Is there a difference between a liberal and a social democrat that amounts to a distinction? If there is, is it a distinction with merit?
Michael Walzer is a social democrat; it is an honorary badge. For a long time, he wore his badge while driving an antique Volvo—the second-hand car for mature social democrats.
Sidney Morgenbesser, a master of fine and funny distinctions, tried to answer our question with a quip: A liberal believes money should be taken from the very rich and handed over to the poor. But he stands exactly at the point at which no money should be taken and no money should be given. In contrast, the social democrat believes she, too, has to give money.
Social democrats are more concerned about the distribution of income than are liberals. For the social democrat, it is not just taking from the rich and giving to the poor. Rather it is about caring about equality all the way down the slope of the income curve.
There is another quip, the source of which I don’t know: a social democrat is a socialist who compromised with reality, whereas a liberal is an anarchist who compromised with reality.
Liberals moved from defending free trade against the yoke of privileged protectionism in the nineteenth century, to promoting the active interference of government in the market. At the same time, social democrats moved away from the ideal of public ownership of the means of production to a mixed economy of private and public enterprises, tethered to a welfare state.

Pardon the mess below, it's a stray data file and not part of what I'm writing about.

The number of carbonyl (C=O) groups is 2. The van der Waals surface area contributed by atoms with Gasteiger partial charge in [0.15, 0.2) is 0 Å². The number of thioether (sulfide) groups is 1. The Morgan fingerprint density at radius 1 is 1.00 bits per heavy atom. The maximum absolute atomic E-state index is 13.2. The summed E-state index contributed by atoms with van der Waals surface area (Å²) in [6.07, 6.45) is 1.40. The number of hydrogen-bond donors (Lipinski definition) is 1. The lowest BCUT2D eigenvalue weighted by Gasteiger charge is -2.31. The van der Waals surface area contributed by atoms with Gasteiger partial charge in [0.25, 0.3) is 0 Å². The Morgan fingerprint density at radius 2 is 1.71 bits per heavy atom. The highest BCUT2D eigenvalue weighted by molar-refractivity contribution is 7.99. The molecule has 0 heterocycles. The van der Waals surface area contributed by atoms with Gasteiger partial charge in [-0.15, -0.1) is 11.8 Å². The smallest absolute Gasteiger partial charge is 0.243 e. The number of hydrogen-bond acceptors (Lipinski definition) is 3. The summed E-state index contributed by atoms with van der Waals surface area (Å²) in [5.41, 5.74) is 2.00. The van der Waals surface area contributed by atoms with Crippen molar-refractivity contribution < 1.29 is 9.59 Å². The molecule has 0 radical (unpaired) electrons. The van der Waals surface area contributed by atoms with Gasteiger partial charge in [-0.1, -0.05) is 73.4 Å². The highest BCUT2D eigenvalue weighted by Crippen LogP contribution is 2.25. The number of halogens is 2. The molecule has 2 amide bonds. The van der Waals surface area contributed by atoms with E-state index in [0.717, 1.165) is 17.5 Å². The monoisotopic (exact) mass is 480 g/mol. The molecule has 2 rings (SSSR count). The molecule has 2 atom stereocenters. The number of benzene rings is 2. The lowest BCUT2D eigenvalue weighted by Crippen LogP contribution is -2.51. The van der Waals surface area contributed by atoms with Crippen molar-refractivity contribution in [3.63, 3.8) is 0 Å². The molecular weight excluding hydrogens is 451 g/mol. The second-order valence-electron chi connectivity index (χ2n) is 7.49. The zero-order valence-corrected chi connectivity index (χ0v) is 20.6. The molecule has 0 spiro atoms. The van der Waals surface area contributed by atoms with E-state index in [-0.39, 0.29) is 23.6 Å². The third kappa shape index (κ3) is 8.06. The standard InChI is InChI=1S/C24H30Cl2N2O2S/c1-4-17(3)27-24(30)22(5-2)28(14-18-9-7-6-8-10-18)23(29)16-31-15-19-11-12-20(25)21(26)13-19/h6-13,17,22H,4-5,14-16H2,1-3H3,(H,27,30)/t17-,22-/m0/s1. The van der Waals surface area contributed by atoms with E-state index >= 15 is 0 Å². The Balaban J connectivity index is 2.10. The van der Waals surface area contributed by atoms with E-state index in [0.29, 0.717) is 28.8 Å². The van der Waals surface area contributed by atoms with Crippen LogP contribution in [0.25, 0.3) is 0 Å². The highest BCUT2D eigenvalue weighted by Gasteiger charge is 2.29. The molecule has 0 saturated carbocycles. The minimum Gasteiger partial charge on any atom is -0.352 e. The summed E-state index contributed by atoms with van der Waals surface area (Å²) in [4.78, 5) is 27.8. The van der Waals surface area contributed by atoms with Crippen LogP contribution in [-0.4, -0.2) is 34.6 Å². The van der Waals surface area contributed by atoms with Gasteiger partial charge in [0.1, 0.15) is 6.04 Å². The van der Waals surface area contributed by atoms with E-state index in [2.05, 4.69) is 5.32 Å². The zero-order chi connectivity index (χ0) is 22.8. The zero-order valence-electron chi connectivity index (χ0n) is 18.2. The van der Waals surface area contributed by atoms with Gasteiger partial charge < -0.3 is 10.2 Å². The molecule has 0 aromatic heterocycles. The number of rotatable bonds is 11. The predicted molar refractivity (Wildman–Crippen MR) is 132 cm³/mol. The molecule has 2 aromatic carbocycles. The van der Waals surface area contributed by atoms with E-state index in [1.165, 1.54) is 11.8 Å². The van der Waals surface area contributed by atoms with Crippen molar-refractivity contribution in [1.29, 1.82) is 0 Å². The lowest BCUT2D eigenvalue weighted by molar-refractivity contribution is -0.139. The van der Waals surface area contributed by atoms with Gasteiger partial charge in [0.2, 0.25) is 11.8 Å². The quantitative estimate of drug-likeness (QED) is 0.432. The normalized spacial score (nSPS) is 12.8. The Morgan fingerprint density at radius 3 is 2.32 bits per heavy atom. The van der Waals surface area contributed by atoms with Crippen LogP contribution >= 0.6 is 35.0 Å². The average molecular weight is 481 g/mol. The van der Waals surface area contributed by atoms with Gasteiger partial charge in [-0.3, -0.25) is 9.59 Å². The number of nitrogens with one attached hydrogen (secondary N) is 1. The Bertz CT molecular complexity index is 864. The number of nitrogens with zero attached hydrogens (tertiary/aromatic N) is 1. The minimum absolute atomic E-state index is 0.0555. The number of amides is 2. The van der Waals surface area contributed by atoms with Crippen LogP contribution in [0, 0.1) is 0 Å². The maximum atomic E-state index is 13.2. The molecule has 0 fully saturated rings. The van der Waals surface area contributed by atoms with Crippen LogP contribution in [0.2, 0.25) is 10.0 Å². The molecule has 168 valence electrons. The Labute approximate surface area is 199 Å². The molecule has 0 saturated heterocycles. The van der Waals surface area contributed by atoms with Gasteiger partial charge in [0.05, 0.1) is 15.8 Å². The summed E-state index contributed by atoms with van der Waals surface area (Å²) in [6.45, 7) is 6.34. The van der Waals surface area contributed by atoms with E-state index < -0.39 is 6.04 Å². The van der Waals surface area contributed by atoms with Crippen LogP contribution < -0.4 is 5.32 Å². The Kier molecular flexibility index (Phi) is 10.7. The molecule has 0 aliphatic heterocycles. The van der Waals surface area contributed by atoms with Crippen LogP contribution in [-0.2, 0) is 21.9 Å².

Those who may lament the watered-down versions of these ideologies shouldn’t forget that there was a rather noble reason why the dilution occurred: both had a deep commitment to gain power solely by democratic means. Parliamentary democracy calls for constant compromises, which tend to dilute messages and blur distinctions.
But the relation between liberalism and democracy is not complementary, like fish and chips. Liberalism is in tension with the popular understanding of democracy.
Liberalism is an active concern with individual rights (civil rights and human rights) especially vis-à-vis the state. In almost all nations, with the exception, perhaps, of the Scandinavian countries and Holland, the concern about such rights is confined to the cultural elite and is not shared by those who understand democracy as the rule of the majority and the possibility of changing the government with-out using violence.
Neither is social democracy a frictionless combination: it had to combat revolutionary skepticism about the possibility of achieving structural change only through democratic means. Yet both liberals and social democrats are committed to democracy, with its constant demand for compromises. And they should be admired for that.
Indeed, democratic parties should be judged not by their platforms but by the quality of their com-promises. It is not so much their ideals that should be scrutinized, bu...
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